Canada Post sent letters with instructions to address her absence and a warning that she could be dismissed if she didn’t provide medical information supporting her absence. Several phone calls went unanswered, so on Feb. 9, 2021, the worker’s employment was terminated for “ongoing unauthorized absence from work.”

The union filed another grievance, arguing that the worker was medically unfit for work due to the trauma from the incident and she did not abandon her job.

The arbitrator noted that the worker did not provide medical information that she could not start the training for the Mech department, so it was reasonable to expect her to start training on the day of the incident. The worker was entitled to disagree with the direction to attend the training, but not to disobey it, said the arbitrator.

A public servant was unsuccessful in job competitions because of her lack of qualifications, not race, according to the Ontario Grievance Settlement Board.

Risk of physical contact

The arbitrator found that the operations manager put himself in a risky situation by physically blocking the worker, but the evidence was that there was only incidental physical contact – which the worker “greatly exaggerated.”

Given the video surveillance footage and the manager’s statements, there was no harassment, intimidation, or physical abuse of the worker, the arbitrator said.

“Although this was a win for the employer, the arbitrator was still critical of the supervisors for physically blocking her from entering the work area,” says Bandhu. “The direction was appropriate and [the worker] needed to obey that, but the message from the arbitrator was, don't put yourself in a position where you're asking for a physical altercation with the employee.”

The arbitrator also found that the worker was not subject to discrimination, as there was no evidence that any adverse treatment was related to her race. It wasn’t enough just to have a protected ground and experience adverse treatment – there had to be a connection between them, said the arbitrator in dismissing the discrimination and harassment grievance.

“We struggle with these types of cases, where people say, ‘I'm a minority, I'm constantly suffering adverse consequences by my employer,’” he says. “But then there's no link between those two things - that's the biggest hurdle that these employees have.”

Discrimination cases are hard to prove if the employer proves another legitimate reason for its actions, says an employment lawyer.

Abandonment of position

As for the end of the worker’s employment, the arbitrator noted that the collective agreement stated that seniority would be forfeited and a break of service will have occurred for an abandonment of position. The worker provided no medical information to support her absence after Nov. 24, despite requests from Canada Post. Instead, she sent “vitriolic and personally insulting letters” to Canada Post executives, said the arbitrator.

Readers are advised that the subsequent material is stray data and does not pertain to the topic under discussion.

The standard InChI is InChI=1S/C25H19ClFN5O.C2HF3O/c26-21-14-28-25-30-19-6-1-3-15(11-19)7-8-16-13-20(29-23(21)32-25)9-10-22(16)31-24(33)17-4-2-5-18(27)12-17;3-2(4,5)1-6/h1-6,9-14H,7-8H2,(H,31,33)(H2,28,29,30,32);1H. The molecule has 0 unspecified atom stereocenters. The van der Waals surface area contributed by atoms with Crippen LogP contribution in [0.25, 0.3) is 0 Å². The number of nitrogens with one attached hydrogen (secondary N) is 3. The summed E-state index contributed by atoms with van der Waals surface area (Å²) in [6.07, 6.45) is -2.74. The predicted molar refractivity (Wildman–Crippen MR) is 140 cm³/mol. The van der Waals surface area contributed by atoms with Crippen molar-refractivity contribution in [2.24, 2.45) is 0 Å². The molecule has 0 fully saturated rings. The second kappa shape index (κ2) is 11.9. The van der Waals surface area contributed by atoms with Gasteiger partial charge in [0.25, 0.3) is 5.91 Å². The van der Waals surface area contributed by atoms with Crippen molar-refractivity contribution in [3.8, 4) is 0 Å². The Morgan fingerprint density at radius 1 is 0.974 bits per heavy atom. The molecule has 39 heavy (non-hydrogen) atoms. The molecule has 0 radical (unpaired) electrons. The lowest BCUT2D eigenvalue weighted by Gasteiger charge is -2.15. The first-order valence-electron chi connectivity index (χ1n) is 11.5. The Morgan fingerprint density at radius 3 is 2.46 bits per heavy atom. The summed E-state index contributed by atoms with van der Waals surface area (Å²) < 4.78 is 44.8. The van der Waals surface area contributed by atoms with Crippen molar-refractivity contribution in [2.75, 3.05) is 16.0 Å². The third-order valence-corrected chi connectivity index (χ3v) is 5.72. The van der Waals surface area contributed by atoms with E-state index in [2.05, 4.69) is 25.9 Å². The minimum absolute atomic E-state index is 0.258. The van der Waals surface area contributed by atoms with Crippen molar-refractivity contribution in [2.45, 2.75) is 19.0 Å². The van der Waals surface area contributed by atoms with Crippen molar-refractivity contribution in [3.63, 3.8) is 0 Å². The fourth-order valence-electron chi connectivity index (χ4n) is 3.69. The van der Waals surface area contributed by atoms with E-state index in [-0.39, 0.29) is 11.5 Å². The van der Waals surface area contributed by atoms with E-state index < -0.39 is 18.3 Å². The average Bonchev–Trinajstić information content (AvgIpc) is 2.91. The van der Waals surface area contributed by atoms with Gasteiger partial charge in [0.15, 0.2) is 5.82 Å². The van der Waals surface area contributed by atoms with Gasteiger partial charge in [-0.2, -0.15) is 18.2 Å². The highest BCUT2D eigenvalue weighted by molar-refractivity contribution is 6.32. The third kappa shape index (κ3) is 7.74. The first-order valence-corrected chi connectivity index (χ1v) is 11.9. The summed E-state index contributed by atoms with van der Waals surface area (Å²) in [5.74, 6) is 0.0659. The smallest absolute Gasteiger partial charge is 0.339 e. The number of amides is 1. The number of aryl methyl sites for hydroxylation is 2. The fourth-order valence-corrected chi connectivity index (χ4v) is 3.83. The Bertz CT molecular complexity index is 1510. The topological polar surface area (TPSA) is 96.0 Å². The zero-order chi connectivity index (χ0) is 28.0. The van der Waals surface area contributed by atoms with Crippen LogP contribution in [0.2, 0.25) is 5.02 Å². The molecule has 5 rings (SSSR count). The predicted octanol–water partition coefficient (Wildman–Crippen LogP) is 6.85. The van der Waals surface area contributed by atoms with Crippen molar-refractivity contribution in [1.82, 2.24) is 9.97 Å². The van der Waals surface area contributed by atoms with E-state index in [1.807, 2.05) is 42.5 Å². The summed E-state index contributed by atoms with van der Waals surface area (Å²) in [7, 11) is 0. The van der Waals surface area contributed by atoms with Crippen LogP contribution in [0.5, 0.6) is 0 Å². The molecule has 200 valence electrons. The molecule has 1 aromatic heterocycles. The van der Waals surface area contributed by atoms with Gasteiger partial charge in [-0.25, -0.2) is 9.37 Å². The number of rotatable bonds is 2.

The arbitrator found that the worker consciously decided to not comply with Canada Post’s direction to either return to work or provide medical support for her absence. This was an abandonment of her position under the collective agreement, the arbitrator said.

“What the employee was providing was insufficient, so they just continued to follow up,” says Bandhu. “There has to be some degree of detail in these notes to allow the employer to make a decision - the employee’s obligation is to co-operate throughout that process, respond to requests, and then provide detailed information, which this employee wasn't doing.”

The arbitrator determined that it was reasonable for Canada Post to conclude that the worker abandoned her position and didn’t intend to return to work, thereby terminating her employment. The termination grievance was also dismissed.

Bandhu says that employers need to have a lot of patience when dealing with an employee on a medical leave of absence, particularly if the employee isn’t co-operative.

“It’s frustrating and you need dedicated resources attached to it, but when someone is not co-operative or responsive, the only thing you can do is repeatedly write to them and request their co-operation,” says Bandhu. “That's what the key is here - if the employer is engaged in a genuine effort to get this employee back to work and not to terminate their employment.”

“That's where most employers fail in this process because their motivation is not to get the employee back to work, but to terminate their employment,” he adds. “And that's where they're going to mess up, lose patience, and jump the gun.”

See Canada Post Corporation v. Canadian Union of Postal Workers, 2023 CanLII 55341.